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FDP threatens to abolish solidarity tax for former East Germany

The Local · 23 Jul 2011, 11:13

Published: 23 Jul 2011 11:13 GMT+02:00

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The FDP is concerned that the upper house of the German parliament, the Bundesrat, will continue to block the tax cuts that were a key plank of the party's election campaign in 2009. The centre-right governing coalition does not have a majority in the upper house, which represents Germany's 16 federal states.

If it does not get its way, the pro-business party is now threatening to phase out the "Soli," as Germans call the solidarity tax.

FDP finance spokesman Hermann Otto Solms told Saturday's edition of the Rheinischen Post newspaper, "The gradual phase-out of the Soli will be on the agenda if the Bundesrat does not face its responsibilities."

"The 'Soli' can play a decisive role in unburdening the working middle of society," said FDP deputy leader Patrick Döringt.

Frank Schäffler, an even more strident FDP finance politician, demanded a clear timetable: "The Soli should be cut in two steps – January 1, 2012 and January 1, 2013."

The FDP is now preparing to negotiate a proposal with the Christian Democratic Union, should the Bundesrat fail to pass any other tax cuts. The party is even threatening to make such a deal a condition of signing off on Germany's 2012 budget.

A federal court last week knocked back a challenge to the Soli's constitutionality, but the tax's opponents said they would appeal to the country's high court.

Story continues below…

DAPD/The Local/bk

The Local (news@thelocal.de)

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Your comments about this article

12:06 July 23, 2011 by Englishted
A tiny party in it's death throes.

Take the C.D.U. with you on your way out.
13:49 July 23, 2011 by lunchbreak
East Germany has had two decades of support. Now its time to sink or swim.
16:07 July 23, 2011 by Bushdiver
A tax that should have been stopped years ago.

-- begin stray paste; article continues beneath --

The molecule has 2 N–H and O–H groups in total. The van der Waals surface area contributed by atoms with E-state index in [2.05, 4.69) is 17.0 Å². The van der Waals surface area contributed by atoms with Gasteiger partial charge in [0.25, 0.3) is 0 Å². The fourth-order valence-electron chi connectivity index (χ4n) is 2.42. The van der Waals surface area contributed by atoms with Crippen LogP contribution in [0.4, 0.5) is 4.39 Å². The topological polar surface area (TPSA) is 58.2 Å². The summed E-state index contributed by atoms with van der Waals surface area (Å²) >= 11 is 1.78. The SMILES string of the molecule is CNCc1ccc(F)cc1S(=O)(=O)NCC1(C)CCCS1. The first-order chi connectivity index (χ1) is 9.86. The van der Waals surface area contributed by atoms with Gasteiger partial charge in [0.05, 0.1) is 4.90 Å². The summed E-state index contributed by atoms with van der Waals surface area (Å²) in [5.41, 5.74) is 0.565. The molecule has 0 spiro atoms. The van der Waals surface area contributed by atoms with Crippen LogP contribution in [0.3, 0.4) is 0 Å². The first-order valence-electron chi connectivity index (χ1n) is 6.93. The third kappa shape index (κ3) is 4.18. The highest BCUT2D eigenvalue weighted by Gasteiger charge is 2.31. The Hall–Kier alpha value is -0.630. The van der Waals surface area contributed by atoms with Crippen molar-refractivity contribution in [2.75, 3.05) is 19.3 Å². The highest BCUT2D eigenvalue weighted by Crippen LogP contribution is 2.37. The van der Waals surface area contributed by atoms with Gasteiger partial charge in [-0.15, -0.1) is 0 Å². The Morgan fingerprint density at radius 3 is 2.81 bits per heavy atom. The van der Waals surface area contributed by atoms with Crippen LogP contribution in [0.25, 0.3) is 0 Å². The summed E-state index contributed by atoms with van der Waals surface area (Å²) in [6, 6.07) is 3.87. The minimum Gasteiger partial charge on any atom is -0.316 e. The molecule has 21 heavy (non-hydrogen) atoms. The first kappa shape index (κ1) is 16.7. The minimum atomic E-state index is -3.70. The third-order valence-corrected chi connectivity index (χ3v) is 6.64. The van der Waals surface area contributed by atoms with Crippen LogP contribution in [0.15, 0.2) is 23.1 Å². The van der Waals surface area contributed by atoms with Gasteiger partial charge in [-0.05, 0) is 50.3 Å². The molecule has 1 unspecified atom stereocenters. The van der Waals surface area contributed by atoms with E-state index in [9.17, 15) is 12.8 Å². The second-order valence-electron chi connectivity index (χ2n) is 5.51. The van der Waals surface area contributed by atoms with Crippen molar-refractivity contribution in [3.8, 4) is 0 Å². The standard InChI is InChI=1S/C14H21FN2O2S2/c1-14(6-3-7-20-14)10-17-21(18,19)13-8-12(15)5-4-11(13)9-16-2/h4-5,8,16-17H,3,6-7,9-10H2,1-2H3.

17:10 July 23, 2011 by vonSchwerin
Even a broken clock tells the right time twice a day.

The FDP may be a dying little party with few innovative ideas, but they are right about the Soli. It's been 20 years. I would say that by 25 to 30 years after reunification, it's time to end this.
00:32 July 24, 2011 by Mark S.
Maybe the Soli is a bad idea, but read the article They want their own set of policies enacted, and the party is going after the Soli "if it doesn't get its way".

A similar thing is happening in the US right now, where the Republican party is threatening to cause the US government to default on its payments. It isn't about policy, but a political maneuver.
07:02 July 24, 2011 by Wrench
First, the tax was only to be temporary.

Second, Helmut said we would get the money back.

Why can't we, as a people, elect officials that can actually run the country instead of spend, spend, spend. We are now electing 'Royalty', I will not be surprised when Britney Spears is elected to congress.
11:31 July 24, 2011 by ECSNatale
Ladies and Gentlemen, witness the phasing out of the FDP. Good ideas or bad, they sound like little, whiny babies every time they open their mouths.

Rather than phase out the Soli because it may be the right thing to do for Germany, they only wish to do so if they don't get their way.

15:15 July 29, 2011 by DoubleDTown
and while they are at it, how about equalizing income between East and West? z.B., Post employees are paid more in the West than the East. Now, I don't doubt that the average Post employee in Munich has higher housing costs than the average post employee in Dresden -- but I don't believe that on average it's fair. I suspect most Wessi Post employees have very similar costs of living to most Ossi employees. How about comparing a Leipzig or Dresden cost of living to some village in Bavaria?

So, as to Lunchbreak's "time to sink or swim" comment: how can the East be completely expected to swim when they only get partial payment? It's trickle down economics. Less money for the Post employees means less for them to spend at the local Tante Laden, etc.
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